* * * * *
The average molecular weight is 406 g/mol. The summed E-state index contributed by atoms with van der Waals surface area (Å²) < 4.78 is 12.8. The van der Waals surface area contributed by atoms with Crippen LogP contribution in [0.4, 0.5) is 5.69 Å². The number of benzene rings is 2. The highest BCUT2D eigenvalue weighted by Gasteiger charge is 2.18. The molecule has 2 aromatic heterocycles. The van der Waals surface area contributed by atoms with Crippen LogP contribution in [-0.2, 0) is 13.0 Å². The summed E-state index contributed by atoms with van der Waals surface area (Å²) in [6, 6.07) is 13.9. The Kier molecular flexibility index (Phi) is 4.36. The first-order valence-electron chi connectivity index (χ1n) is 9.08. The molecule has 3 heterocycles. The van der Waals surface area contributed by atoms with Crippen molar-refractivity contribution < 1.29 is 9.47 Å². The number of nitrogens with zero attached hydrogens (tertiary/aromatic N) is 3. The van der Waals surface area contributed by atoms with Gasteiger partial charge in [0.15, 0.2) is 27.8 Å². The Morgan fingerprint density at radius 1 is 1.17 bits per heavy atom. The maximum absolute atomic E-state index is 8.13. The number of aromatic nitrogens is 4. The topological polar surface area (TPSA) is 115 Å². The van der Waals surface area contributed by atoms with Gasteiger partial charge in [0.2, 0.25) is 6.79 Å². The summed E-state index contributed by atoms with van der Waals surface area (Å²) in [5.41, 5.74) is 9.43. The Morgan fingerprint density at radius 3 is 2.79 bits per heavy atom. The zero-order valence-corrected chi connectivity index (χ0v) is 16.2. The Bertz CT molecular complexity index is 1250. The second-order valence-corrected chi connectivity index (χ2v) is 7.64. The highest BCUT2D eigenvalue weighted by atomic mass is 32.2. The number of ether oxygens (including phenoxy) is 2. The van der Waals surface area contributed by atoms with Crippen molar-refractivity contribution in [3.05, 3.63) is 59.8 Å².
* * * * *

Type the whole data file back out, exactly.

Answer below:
The average molecular weight is 406 g/mol. The summed E-state index contributed by atoms with van der Waals surface area (Å²) < 4.78 is 12.8. The van der Waals surface area contributed by atoms with Crippen LogP contribution in [0.4, 0.5) is 5.69 Å². The number of benzene rings is 2. The highest BCUT2D eigenvalue weighted by Gasteiger charge is 2.18. The molecule has 2 aromatic heterocycles. The van der Waals surface area contributed by atoms with Crippen LogP contribution in [-0.2, 0) is 13.0 Å². The summed E-state index contributed by atoms with van der Waals surface area (Å²) in [6, 6.07) is 13.9. The Kier molecular flexibility index (Phi) is 4.36. The first-order valence-electron chi connectivity index (χ1n) is 9.08. The molecule has 3 heterocycles. The van der Waals surface area contributed by atoms with Crippen molar-refractivity contribution < 1.29 is 9.47 Å². The number of nitrogens with zero attached hydrogens (tertiary/aromatic N) is 3. The van der Waals surface area contributed by atoms with Gasteiger partial charge in [0.15, 0.2) is 27.8 Å². The Morgan fingerprint density at radius 1 is 1.17 bits per heavy atom. The maximum absolute atomic E-state index is 8.13. The number of aromatic nitrogens is 4. The topological polar surface area (TPSA) is 115 Å². The van der Waals surface area contributed by atoms with Gasteiger partial charge in [0.2, 0.25) is 6.79 Å². The summed E-state index contributed by atoms with van der Waals surface area (Å²) in [5.41, 5.74) is 9.43. The Morgan fingerprint density at radius 3 is 2.79 bits per heavy atom. The zero-order valence-corrected chi connectivity index (χ0v) is 16.2. The Bertz CT molecular complexity index is 1250. The second-order valence-corrected chi connectivity index (χ2v) is 7.64. The highest BCUT2D eigenvalue weighted by atomic mass is 32.2. The number of ether oxygens (including phenoxy) is 2. The van der Waals surface area contributed by atoms with Crippen molar-refractivity contribution in [3.05, 3.63) is 59.8 Å².